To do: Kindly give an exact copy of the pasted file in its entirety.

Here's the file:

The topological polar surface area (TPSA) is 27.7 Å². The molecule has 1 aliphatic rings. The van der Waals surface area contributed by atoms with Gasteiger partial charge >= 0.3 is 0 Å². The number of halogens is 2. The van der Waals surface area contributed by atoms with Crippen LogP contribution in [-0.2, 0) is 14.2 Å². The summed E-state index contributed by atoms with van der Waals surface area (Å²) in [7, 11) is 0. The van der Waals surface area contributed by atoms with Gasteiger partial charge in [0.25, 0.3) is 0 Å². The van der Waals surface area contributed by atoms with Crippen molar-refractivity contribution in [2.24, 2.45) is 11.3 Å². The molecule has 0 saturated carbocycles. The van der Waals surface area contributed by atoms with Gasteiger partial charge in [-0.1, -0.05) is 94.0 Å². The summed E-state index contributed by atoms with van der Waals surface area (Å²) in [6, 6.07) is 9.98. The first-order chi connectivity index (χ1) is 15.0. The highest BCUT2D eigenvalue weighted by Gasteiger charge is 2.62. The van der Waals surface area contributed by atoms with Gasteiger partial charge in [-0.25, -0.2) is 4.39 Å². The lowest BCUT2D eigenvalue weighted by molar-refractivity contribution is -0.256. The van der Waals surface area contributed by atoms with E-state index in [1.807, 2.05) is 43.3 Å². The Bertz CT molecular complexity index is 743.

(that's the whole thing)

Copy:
The topological polar surface area (TPSA) is 27.7 Å². The molecule has 1 aliphatic rings. The van der Waals surface area contributed by atoms with Gasteiger partial charge >= 0.3 is 0 Å². The number of halogens is 2. The van der Waals surface area contributed by atoms with Crippen LogP contribution in [-0.2, 0) is 14.2 Å². The summed E-state index contributed by atoms with van der Waals surface area (Å²) in [7, 11) is 0. The van der Waals surface area contributed by atoms with Gasteiger partial charge in [0.25, 0.3) is 0 Å². The van der Waals surface area contributed by atoms with Crippen molar-refractivity contribution in [2.24, 2.45) is 11.3 Å². The molecule has 0 saturated carbocycles. The van der Waals surface area contributed by atoms with Gasteiger partial charge in [-0.1, -0.05) is 94.0 Å². The summed E-state index contributed by atoms with van der Waals surface area (Å²) in [6, 6.07) is 9.98. The first-order chi connectivity index (χ1) is 15.0. The highest BCUT2D eigenvalue weighted by Gasteiger charge is 2.62. The van der Waals surface area contributed by atoms with Gasteiger partial charge in [-0.25, -0.2) is 4.39 Å². The lowest BCUT2D eigenvalue weighted by molar-refractivity contribution is -0.256. The van der Waals surface area contributed by atoms with E-state index in [1.807, 2.05) is 43.3 Å². The Bertz CT molecular complexity index is 743.